RB: I think it was an important symbolic gesture, because I think up until now the only thing we’ve really heard from federal officials is more guns, more power, more militarization, and so for Obama, for a president, to say publicly that perhaps the police were too militarized, that perhaps things had gone too far, I think was pretty important. Practically, I don’t think it’s going to have much of an effect at all. Even the ending of the 1033 program had a lot of loopholes that can be easily circumvented, and that program itself is dwarfed by a Department of Homeland Security program that gives grants to police departments to buy new military gear as opposed to the surplus gear in the other program. I think just generally in a lot of ways the militarization has already happened, and so the effect is already there — and as the federal government wants to address it it’s going to have to be much more proactive than just saying we’re going to, not even stop the bleeding, but slightly diminish the bleeding. So it’s important symbolically, but practically I don’t think it’s going to have much of an effect.
Q: Could you expound on your views about how the increased use of SWAT teams and military equipment by local police departments has affected their relationships with the communities they serve?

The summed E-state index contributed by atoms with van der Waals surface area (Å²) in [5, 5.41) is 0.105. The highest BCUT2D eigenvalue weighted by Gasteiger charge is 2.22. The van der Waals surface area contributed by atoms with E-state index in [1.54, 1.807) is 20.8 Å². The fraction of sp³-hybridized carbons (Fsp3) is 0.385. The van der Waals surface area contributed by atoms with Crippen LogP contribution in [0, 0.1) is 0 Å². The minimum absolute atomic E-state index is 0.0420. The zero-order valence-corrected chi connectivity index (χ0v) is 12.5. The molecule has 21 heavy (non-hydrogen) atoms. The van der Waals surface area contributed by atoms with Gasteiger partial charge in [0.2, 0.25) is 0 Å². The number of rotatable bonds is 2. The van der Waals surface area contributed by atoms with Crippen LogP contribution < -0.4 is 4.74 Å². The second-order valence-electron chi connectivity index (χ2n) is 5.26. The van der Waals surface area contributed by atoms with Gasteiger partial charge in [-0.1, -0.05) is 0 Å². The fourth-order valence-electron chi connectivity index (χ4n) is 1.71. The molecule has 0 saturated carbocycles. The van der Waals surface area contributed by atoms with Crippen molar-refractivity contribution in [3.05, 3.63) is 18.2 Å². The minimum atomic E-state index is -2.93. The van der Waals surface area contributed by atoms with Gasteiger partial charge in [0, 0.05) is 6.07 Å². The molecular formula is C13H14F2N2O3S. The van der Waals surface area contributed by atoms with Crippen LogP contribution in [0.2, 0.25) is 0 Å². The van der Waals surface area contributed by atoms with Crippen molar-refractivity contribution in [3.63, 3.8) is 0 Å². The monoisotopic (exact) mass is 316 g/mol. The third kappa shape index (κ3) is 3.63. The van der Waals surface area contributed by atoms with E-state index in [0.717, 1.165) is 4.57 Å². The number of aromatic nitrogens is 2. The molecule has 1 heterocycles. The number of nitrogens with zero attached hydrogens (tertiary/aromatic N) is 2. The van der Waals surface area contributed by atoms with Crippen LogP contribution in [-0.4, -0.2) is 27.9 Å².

RB: We want the police to be a part of our community. We want to see ourselves in the police department. And I think what militarization has done is it’s created a very us-versus-them mentality in the police department, and it’s caused communities to see the police more as kind of an occupying force than guardians of the community, which is how you want the relationship to be. I think the ubiquitous use of SWAT teams is part of that problem. And I think the gear and the weapons themselves are part of the problem. But I also think there’s another component to militarization, which is the mindset. I think it all kind of works together, but I think the mindset problem often gets overlooked. We have police officers who think they’re at war with the people they’re supposed to be serving, who see them as kind of the other and as a potential threat instead of as fellow citizens who they’re supposed to be protecting.
Q: How much of that do you think is informed by racial prejudice on the part of police?